Kinetic energy is relative since the velocity of the body depends on the choice of the reference system in which the motion is considered. In different inertial frames of reference moving relative to each other, the speed of the body and thus its kinetic energy will vary. Kinetic energy change is possible only by doing work. Here, kinetic energy is equal to the algebraic sum of all external forces acting on the body during this period.
Potential energy is energy generated by the mutual arrangement of interacting bodies (or parts of the body). This type of energy is the product of the body’s mass (m), free fall acceleration (g=9.8m/s2) and height (h) at which the body is placed .
The concept of potential energy is introduced only for such forces whose work does not depend on the shape of the trajectory and depends only on the location of the final and initial points of the trajectory.
The Law of Energy Conservation
The abovementioned types of energy are connected by the most widely used and fundamental law of physics, the law of energy conservation. The idea of the law belongs to Lomonosov (1711-1765), who set out the law of matter and motion conservation, and the quantitative formulation of the law was given by the German physician Mayer (1814-1878) and the German naturalist Helmholtz (1821-1894). The law states that the total mechanical energy of the system (W) is the sum of kinetic (Wk) and potential energies (Wp) of all the bodies of the system.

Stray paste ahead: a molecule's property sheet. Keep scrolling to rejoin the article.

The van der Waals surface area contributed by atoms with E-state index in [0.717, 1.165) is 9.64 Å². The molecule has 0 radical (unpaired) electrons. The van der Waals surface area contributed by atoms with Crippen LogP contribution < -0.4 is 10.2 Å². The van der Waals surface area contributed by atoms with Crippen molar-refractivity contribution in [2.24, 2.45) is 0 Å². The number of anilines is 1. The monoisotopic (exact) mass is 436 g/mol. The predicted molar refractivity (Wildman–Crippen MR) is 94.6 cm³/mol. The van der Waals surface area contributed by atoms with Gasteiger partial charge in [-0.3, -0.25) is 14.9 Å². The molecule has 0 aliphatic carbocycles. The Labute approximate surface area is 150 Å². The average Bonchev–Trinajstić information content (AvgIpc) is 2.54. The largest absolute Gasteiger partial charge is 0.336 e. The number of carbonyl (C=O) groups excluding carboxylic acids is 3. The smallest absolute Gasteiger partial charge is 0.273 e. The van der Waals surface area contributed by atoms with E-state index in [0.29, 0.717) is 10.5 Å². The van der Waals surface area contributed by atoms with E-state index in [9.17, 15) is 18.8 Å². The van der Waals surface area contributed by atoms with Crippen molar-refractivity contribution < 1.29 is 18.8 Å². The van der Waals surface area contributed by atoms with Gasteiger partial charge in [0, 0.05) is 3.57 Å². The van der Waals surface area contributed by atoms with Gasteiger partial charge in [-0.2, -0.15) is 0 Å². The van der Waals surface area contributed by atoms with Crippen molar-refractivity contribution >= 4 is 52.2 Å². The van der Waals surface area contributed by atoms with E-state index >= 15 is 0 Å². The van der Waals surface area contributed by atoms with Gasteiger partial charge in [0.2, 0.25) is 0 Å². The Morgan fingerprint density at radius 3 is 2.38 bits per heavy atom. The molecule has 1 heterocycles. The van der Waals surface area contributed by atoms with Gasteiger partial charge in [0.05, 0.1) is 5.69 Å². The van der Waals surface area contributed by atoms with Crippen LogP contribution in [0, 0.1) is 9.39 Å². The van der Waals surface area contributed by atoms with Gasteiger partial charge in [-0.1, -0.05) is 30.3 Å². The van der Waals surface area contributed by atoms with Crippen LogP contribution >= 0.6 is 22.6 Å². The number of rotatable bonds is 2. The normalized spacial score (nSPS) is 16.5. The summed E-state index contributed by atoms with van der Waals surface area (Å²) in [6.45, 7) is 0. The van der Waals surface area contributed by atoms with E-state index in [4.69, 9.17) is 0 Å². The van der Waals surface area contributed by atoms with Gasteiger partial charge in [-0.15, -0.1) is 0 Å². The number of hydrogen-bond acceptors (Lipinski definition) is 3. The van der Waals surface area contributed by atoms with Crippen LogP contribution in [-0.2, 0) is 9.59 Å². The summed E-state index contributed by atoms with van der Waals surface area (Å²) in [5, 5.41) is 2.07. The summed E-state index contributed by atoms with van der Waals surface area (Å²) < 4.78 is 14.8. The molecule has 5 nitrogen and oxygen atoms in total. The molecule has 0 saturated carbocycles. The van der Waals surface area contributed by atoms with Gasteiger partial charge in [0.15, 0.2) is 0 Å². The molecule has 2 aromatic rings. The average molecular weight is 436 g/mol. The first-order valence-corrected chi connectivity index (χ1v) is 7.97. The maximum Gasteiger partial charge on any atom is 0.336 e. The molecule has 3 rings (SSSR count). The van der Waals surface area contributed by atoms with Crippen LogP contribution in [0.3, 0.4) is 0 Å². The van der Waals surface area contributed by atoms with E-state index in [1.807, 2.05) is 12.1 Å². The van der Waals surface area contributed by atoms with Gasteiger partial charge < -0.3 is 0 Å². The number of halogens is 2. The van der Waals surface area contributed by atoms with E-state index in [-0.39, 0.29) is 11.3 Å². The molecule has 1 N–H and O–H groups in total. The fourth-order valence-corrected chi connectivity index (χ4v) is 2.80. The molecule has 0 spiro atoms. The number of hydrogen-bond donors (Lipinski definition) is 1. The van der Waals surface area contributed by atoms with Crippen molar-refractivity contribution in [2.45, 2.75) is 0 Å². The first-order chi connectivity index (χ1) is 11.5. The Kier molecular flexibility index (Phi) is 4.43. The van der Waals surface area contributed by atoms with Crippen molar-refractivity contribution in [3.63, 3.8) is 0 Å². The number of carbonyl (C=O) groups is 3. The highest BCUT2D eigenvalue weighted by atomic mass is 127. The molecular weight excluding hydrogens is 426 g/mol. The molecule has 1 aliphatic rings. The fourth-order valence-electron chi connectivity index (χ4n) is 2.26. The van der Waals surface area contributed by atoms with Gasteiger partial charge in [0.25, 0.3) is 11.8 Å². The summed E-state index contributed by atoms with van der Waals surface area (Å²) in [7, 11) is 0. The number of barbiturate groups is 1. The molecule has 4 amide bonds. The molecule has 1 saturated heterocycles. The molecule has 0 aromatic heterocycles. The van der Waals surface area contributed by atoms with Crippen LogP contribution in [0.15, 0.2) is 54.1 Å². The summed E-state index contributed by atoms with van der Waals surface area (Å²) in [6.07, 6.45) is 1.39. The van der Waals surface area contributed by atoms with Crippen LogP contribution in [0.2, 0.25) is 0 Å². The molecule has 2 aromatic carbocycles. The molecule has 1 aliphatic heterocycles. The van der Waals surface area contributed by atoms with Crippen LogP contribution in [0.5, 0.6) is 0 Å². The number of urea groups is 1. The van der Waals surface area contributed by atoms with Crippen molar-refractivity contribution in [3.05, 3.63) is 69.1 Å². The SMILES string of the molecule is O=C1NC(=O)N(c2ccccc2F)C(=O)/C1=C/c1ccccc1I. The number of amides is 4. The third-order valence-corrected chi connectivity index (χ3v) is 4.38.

The law of conservation and transformation of energy (the full name of the mentioned law) is a fundamental law of nature, which is fair for both macroscopic bodies and micro particle systems. Strictly speaking, all real macroscopic systems in nature are dissipative, i.e. undergo the influence of external forces, such as friction. In dissipative systems, the total mechanical energy is gradually reduced due to conversion to other (non-mechanical) forms of energy, such as internal energy. The internal energy of folding is the kinetic energy of the invisible thermal atoms and molecules motion and the potential energy of their interaction. Thermal motion of atoms and molecules is perceived by human senses in the form of heat.